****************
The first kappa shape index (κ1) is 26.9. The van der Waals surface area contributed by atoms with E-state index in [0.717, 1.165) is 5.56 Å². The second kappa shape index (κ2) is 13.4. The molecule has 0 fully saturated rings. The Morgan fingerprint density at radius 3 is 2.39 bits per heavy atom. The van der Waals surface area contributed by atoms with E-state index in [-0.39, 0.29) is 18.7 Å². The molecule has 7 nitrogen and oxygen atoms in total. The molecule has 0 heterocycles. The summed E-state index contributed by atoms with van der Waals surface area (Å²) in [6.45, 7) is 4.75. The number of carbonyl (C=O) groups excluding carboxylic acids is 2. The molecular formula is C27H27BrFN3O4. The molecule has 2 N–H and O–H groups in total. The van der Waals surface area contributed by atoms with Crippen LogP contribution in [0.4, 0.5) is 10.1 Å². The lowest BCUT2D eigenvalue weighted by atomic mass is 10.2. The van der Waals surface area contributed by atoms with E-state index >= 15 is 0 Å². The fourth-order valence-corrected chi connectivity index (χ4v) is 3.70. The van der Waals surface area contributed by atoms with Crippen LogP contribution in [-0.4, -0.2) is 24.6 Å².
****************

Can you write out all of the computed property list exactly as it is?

The first kappa shape index (κ1) is 26.9. The van der Waals surface area contributed by atoms with E-state index in [0.717, 1.165) is 5.56 Å². The second kappa shape index (κ2) is 13.4. The molecule has 0 fully saturated rings. The Morgan fingerprint density at radius 3 is 2.39 bits per heavy atom. The van der Waals surface area contributed by atoms with E-state index in [-0.39, 0.29) is 18.7 Å². The molecule has 7 nitrogen and oxygen atoms in total. The molecule has 0 heterocycles. The summed E-state index contributed by atoms with van der Waals surface area (Å²) in [6.45, 7) is 4.75. The number of carbonyl (C=O) groups excluding carboxylic acids is 2. The molecular formula is C27H27BrFN3O4. The molecule has 2 N–H and O–H groups in total. The van der Waals surface area contributed by atoms with Crippen LogP contribution in [0.4, 0.5) is 10.1 Å². The lowest BCUT2D eigenvalue weighted by atomic mass is 10.2. The van der Waals surface area contributed by atoms with E-state index >= 15 is 0 Å². The fourth-order valence-corrected chi connectivity index (χ4v) is 3.70. The van der Waals surface area contributed by atoms with Crippen LogP contribution in [-0.4, -0.2) is 24.6 Å².